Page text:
Without a doubt, my favourite new feature in Photoshop CS5 is the Mixer brush. When you see the demos of people using it, it looks great, but when I first got to use it, I was a bit confused. Each brush has 5 different attribute settings and then another 4 canvas settings to get your head around.
In this tutorial I will take you through some of the mixer brush settings and demonstrate how to use them to make a fantasy based image with 2 of the biggest rats ever to blight a city. Let’s get started!
The following resources were used to complete this tutorial.
Before You Begin
For those of you with any version of Photoshop older than CS5 you will still be able to follow most of this tutorial, and certainly all of the art theory here should still be useful to you, but the mixer brush features are one of Photoshop CS5's main selling points to artists and are a good step above what you can achieve in older versions. A word of warning: The Mixer brush is a very complex thing for Photoshop to run and you may find that you paint faster than Photoshop can handle resulting in a crash, so save often. I learned this the hard way.
Before we get started: a very quick explanation about the mixer brush settings in the Brush Panel. - Bristles is pretty self-explanatory, the higher the number, the more bristles you have in your brush. You can get some interesting results with a very low bristle count. - Length is generally better when set to a high percentage as the bristles have more likelihood of dragging on the canvas. - Thickness you don't really need me to explain - Stiffness is one of the more important settings as a lower degree of Stiffness means that the bristles will splay in different directions and give a much more natural effect than brushes have previously in PS. Lowering the Stiffness percentage will make your brushes a lot more interesting and versatile. - Angle is the setting I've played with the least; I'll tell you more when I know it - Spacing is the same as it is in previous versions; increasing the spacing means the brush will re-draw itself less frequently. In summary, brushes with fairly long and soft bristles give the best painting results. Right, enough chatting, let's get to work!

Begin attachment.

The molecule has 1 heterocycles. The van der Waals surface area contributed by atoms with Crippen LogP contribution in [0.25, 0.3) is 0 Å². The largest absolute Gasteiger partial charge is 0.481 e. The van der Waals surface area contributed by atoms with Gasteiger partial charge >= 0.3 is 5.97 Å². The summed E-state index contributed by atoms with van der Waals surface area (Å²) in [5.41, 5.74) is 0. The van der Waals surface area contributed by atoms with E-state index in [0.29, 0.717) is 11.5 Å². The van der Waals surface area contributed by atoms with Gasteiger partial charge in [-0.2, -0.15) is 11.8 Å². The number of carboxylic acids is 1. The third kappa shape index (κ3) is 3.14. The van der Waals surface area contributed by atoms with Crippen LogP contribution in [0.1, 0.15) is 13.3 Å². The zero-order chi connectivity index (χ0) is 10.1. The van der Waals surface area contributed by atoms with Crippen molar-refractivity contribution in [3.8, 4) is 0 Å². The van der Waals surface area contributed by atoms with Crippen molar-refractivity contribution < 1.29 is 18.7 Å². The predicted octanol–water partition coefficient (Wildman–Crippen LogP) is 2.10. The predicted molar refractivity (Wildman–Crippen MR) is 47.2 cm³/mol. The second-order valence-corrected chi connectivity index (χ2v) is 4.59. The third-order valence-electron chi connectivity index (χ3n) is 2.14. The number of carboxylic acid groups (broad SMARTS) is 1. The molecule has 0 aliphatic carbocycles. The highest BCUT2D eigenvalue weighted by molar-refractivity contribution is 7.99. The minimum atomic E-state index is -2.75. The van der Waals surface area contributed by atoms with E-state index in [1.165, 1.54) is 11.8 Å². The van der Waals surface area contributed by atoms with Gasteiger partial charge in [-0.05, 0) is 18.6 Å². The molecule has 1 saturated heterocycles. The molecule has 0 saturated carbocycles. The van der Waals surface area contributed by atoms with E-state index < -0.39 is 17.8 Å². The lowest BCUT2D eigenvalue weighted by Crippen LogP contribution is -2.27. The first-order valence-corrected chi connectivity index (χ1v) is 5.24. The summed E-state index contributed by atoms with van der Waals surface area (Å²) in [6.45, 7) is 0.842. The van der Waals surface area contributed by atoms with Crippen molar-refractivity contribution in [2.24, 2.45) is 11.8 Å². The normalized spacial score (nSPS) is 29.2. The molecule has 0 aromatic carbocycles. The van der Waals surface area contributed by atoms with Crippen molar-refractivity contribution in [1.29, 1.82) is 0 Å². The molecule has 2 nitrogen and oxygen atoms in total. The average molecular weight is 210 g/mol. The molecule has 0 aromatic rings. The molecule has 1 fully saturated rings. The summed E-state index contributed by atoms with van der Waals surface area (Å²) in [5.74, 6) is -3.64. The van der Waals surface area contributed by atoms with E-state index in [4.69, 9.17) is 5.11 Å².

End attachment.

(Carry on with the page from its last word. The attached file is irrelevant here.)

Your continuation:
Start up by setting your workspace to "Painting" which you can find in the top right of Photoshop. Then open a new A4 PSD file at 300dpi. Fantasy based illustrations are generally more convincing when they're informed by reality so find some reference of rats to help you when you're sketching out your rough. I used some photos of my old pet rat George, but rats are all pretty similar so a quick Google search will be fine here. Create a layer and name it "Roughs". Select the Brush Tool (B) and use the "DC pencil" brush (in the download pack) to draw your roughs, but don't worry too much about being accurate or working things up to a finished level as we'll deal with a lot of the detail in later stages.
When you're happy with your roughs, create a new layer called "Lines" and use the "DC inking CS5" preset to draw in your lines. Again, don't feel the need to be too detailed with your lines, as we'll be suggesting a lot of detail in the painting stages. Because we've kept the roughs vague I always have a bit of fun at this stage and improvise lots of details as I go along.